Academic journal article College Student Journal

The Development of the Student Stressors and Emotional Disturbance Scale

Academic journal article College Student Journal

The Development of the Student Stressors and Emotional Disturbance Scale

Article excerpt

It is well established in the literature that the years spent in university or college are deemed to be one of the most stressful periods of life (Hales, 2009). As a result, researchers are striving to create inventories to measure stress, isolate the determinants of stress and the psychological and health outcomes. The purpose of the present study was to not only to develop a scale which identified those domains which appear to be the sources of stress for college students but also to determine the consequences or outcomes of the experienced stress. The data collected from approximately 1200 college and university students yielded very interesting results in the form of a two-factor Student Stressors and Emotional Distress Scale (SSEDS) which identified (a) sources of student stress and, (b) outcomes of student stress in the form of emotional disturbances. As with previous studies, the sources of stress include, finances, school, leisure activities, self-image, body image, family, friends, living arrangements and quality of sleep. Emotional outcomes included, tiredness, nervousness, hopelessness, sadness, depression, effort and worthlessness. The psychometric properties of the scale are examined.

Introduction

Most of us look back on our college years as the best of times, a time of personal and intellectual growth, and newly found freedom from the supervision and structure of our childhood home. Ironically however, the college years have also been determined to be one of the most stressful periods of a person's life (Hales, 2009). For many students it is the first time that they are responsible for the management of their own lives (Cress & Lampman, 2007; Darling et al., 2007). Developmental psychology deems the young adult college student's age group (18-24) as "emerging adulthood" even though society may perceive them as adults (Arnett, 2004). This transitional period from home to independent living can be very stressful and anxiety provoking given the pressure to develop the skills needed to be self- sufficient.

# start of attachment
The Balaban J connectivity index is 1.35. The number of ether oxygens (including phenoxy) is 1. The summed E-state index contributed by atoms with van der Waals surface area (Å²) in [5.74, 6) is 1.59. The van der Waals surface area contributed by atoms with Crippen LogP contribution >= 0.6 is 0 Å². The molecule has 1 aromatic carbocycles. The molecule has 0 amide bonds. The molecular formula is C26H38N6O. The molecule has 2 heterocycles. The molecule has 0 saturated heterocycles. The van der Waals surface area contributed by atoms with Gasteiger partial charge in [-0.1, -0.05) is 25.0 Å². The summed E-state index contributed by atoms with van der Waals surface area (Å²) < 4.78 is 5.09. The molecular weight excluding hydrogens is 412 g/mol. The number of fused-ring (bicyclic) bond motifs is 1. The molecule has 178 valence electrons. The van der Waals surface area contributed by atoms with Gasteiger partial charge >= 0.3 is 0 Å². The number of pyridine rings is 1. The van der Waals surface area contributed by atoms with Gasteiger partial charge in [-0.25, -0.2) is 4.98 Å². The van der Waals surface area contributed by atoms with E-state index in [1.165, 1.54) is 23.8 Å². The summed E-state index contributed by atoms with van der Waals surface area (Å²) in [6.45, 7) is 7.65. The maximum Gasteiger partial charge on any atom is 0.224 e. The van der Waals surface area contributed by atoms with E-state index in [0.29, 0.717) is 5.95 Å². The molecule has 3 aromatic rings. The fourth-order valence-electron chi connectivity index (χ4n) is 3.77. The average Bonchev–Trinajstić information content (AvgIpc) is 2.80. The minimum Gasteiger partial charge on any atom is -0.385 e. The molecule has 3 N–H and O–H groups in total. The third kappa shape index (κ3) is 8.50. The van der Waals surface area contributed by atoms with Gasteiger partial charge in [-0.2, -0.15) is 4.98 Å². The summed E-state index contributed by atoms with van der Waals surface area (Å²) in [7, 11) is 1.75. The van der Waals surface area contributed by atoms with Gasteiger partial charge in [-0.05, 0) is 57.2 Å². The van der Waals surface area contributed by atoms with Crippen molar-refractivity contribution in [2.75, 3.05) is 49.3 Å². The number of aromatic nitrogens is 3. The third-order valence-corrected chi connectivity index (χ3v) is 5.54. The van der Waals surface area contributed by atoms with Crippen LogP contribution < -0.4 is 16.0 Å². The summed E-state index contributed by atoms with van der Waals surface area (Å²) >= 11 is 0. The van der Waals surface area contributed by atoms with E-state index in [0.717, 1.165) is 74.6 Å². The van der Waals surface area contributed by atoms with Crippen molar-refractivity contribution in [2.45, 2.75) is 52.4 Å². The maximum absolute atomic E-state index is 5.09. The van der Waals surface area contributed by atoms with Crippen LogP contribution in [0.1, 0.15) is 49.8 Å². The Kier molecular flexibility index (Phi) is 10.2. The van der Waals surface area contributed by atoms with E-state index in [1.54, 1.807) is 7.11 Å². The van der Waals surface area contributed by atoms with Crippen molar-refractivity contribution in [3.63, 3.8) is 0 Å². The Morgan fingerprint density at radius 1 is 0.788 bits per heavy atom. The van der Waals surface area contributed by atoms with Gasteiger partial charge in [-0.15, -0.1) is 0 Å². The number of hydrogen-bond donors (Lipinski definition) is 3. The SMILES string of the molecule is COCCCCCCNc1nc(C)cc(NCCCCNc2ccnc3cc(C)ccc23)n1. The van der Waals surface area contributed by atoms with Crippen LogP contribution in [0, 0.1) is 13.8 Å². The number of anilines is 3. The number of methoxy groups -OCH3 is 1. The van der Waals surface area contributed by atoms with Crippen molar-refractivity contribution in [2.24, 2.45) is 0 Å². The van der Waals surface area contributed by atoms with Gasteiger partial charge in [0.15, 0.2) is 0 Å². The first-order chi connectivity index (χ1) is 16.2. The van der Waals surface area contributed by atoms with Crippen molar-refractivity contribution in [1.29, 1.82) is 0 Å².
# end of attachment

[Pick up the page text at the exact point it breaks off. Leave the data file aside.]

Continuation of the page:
College students perceive stressors along multiple dimensions including, academic, financial, social, sexual demands and sleep deprivation (Weckwerth & Flynn, 2006; Denovan & Macaskill, 2013; Rocha-Singh, 1994). The increasingly competitive environment concerning employment after graduation has also led to increased stress and higher levels of depression (Dusselier, et al., 2005). Appetite disturbances, concentration problems and depression have also been associated with the difficult transition from high school to college (Lee et al., 2009). For many students, the academic demands of meeting grades requirements, exams and managing their time has been a significant source of stress and potentially damaging to a student's mental health (Kumaraswamy, 2013; Crocker and Luhtanen, 2003) but with the ever increasing demands to obtain a post secondary degree, those stressors are only likely to increase. With the rising cost of obtaining that post secondary degree, many studies have found that financial struggles are a primary source of stress for students (Dusselier et al., 2005; Cronce & Corbin, 2010). Not surprisingly, Eisenberg et al. (2007) found that students lacking financial stability were more likely to display symptoms of depression and anxiety.

The level of stress experienced by college students has grown significantly over the past 30 years (Prichard, et al., 2007; Mackenzie et al., 2011) and therefore, it is not surprising to see that reports of the frequency and severity of mental health problems reported by college students are also increasing (ACHA, 2005). Failure at managing the stress that results from the inability to meet these new challenges has been found to be associated with depression, poor college adjustment and general life dissatisfaction (Newman & Newman, 2008; Verschoor & Markus, 2011; Crede & Niehorster, 2012) and even more alarming are reports of increased rates of depression and suicide (Floyd, et al. …

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